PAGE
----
Another benefit is that Power Pivot for Excel would let you import data from multiple sources easily. There’s no need to create multiple worksheets for different data sources as well as using VBA codes.
What we don’t like about Excel’s Power Pivot
This is a tough one to answer. Compared to Power BI, using Power Pivot in Excel isn’t as intuitive and easy.
For example, here’s how the interface for the Power Pivot for Excel looks like:
Of course, once you get a hang of it, it’ll be easier. But against Power BI’s interface, Excel’s Power Pivot falls a little bit flat.
In Power BI, changing from reports to dashboards to datasets is easy. Adding a visualization is just a click away.
Unlike Power Pivot, Power BI isn’t an add-in to an app. Power BI is a business intelligence tool by Microsoft inspired by Excel. It debuted last 2013 making it fairly new compared to its peers.
Power BI is composed of different cloud-based apps and services. Its main components include:
- Power Pivot
- Power Query
- Power View
- Power Map
- Power Q&A
Unlike in Excel, Power BI comes with Power Pivot straight from the box.
What we like about Power BI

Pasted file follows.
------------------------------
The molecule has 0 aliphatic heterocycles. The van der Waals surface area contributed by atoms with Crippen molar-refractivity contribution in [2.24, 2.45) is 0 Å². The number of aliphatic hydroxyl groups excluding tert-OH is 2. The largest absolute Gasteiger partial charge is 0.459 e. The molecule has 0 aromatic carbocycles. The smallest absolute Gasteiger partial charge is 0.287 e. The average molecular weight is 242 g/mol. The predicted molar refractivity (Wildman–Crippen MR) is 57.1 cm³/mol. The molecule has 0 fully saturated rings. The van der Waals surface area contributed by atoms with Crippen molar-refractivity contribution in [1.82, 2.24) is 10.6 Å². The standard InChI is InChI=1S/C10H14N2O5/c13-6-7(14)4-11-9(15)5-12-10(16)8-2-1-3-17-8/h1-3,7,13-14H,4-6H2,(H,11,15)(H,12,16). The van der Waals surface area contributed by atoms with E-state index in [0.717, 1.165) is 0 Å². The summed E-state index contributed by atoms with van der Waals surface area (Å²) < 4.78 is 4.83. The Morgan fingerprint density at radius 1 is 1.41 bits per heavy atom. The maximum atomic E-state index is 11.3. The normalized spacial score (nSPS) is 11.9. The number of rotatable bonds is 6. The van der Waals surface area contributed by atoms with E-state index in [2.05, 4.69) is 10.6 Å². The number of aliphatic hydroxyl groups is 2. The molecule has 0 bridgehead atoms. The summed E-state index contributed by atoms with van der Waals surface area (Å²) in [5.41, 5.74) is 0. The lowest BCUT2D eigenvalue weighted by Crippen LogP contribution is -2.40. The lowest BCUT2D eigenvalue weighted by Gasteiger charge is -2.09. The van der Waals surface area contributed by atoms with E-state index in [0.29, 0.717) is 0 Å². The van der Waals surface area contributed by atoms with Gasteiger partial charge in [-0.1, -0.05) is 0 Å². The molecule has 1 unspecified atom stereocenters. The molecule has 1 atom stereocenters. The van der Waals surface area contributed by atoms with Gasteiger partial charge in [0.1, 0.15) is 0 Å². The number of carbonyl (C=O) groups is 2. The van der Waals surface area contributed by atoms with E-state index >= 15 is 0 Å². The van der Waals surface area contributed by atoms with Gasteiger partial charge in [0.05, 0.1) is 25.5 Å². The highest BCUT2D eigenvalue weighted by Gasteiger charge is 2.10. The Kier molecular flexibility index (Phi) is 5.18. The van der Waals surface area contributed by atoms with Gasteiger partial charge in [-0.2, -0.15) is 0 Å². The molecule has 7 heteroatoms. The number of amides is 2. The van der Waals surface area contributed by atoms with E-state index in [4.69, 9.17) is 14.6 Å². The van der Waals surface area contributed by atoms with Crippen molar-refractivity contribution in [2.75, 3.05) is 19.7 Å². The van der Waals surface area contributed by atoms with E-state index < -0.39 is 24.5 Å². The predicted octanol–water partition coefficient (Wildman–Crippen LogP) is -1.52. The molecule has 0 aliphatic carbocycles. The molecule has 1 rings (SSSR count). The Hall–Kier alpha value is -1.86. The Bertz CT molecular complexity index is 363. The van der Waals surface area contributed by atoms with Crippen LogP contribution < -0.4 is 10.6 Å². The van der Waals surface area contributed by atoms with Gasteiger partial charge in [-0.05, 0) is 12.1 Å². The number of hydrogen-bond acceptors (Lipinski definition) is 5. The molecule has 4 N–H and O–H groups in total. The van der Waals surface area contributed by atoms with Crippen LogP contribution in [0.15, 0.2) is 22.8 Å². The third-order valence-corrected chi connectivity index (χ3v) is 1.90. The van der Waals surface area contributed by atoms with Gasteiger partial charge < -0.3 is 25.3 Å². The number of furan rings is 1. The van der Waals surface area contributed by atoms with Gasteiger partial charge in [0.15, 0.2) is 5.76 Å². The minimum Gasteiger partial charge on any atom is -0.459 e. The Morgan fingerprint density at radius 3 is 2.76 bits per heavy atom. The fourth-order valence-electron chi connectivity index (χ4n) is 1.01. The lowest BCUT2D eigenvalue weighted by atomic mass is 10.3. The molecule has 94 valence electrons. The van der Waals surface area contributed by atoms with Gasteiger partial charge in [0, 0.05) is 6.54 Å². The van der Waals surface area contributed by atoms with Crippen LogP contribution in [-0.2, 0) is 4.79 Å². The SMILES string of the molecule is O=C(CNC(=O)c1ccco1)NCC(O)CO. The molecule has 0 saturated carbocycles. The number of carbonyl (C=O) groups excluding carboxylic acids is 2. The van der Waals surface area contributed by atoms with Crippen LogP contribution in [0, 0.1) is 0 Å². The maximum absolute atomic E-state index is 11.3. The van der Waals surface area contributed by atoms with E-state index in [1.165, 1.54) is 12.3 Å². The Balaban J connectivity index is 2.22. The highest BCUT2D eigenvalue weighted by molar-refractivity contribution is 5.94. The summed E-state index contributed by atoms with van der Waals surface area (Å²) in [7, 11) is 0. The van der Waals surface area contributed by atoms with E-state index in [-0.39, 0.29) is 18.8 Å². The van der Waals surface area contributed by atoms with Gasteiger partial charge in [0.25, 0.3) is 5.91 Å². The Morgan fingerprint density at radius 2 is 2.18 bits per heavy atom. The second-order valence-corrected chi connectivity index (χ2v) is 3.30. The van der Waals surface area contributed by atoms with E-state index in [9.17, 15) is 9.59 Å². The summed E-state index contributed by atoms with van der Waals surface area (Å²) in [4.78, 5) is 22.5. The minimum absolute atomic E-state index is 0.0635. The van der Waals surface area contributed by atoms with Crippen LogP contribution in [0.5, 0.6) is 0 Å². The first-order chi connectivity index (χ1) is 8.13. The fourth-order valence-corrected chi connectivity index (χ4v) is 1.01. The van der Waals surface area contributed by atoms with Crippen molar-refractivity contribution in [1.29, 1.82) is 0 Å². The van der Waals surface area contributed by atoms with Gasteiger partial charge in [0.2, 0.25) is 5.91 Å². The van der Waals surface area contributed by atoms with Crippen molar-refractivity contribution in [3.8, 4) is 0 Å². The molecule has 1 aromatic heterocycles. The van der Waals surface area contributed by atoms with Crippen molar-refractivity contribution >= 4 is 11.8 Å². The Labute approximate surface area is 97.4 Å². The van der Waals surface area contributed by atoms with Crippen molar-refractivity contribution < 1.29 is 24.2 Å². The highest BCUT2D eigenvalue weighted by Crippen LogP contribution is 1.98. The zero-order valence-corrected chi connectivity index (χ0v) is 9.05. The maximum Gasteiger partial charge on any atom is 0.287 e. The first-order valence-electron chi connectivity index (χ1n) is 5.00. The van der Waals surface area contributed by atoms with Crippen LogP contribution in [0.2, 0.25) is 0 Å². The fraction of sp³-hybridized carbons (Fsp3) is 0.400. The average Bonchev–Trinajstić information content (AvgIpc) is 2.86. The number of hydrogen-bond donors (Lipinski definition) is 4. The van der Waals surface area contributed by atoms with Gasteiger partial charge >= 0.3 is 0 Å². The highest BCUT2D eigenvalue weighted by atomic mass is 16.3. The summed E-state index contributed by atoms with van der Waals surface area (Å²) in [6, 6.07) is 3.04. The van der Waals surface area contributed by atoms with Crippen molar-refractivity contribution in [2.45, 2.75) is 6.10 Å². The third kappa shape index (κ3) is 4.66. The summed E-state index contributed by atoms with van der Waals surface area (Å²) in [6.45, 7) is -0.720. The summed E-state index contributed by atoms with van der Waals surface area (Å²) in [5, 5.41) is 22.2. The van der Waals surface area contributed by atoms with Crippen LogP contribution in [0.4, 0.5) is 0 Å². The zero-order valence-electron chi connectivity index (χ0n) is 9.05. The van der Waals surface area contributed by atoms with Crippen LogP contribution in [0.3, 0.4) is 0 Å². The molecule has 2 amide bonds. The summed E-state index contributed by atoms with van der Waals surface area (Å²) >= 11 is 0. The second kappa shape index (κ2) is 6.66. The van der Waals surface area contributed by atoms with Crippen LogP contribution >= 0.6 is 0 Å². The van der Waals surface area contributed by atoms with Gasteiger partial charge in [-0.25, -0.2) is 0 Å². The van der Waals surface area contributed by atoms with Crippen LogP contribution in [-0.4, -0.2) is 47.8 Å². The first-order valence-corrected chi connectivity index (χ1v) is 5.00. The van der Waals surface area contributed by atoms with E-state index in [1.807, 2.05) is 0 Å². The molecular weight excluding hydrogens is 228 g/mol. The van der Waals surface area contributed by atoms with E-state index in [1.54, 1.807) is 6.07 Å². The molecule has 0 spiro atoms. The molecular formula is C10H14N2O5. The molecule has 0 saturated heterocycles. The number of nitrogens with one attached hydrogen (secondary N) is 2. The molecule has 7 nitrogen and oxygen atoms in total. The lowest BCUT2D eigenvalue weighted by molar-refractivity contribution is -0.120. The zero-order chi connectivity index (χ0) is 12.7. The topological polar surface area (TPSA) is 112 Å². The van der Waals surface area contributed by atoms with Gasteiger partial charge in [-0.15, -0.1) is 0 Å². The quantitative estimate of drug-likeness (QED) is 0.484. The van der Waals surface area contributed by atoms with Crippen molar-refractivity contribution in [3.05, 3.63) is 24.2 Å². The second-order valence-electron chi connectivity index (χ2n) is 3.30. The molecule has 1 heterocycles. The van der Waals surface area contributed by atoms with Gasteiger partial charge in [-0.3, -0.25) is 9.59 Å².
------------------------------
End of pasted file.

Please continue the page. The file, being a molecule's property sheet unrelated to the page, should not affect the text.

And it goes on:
Compared to Excel, Power BI is solely focused on business intelligence. It offers lots of benefits that Microsoft Excel can’t.
One of the most notable features of Power BI is its seamless integration. Power BI is made for collaboration. Getting data from different sources like Office 365, SharePoint, Salesforce, Mailchimp, and others are easily done.
Power BI shines the most in telling a story. That’s where dashboards come into play. A dashboard is a page that contains highlights of the data.
Dashboards in Power BI are highly customizable. Power BI offers great and rich personalization options so you monitor your business and see all the important KPI at a glance.
Here’s an example of a dashboard in Power BI:
There are lots of other reasons why we like Power BI including the visualization options that aren’t just good to look at, they’re interactive too!
But one of the best things about Power BI is its price. You can literally use Power BI for individual use for free. You only have to opt for a pricing plan if you need other users or you would like to share your reports/dashboards with others.
What we don’t like about Power BI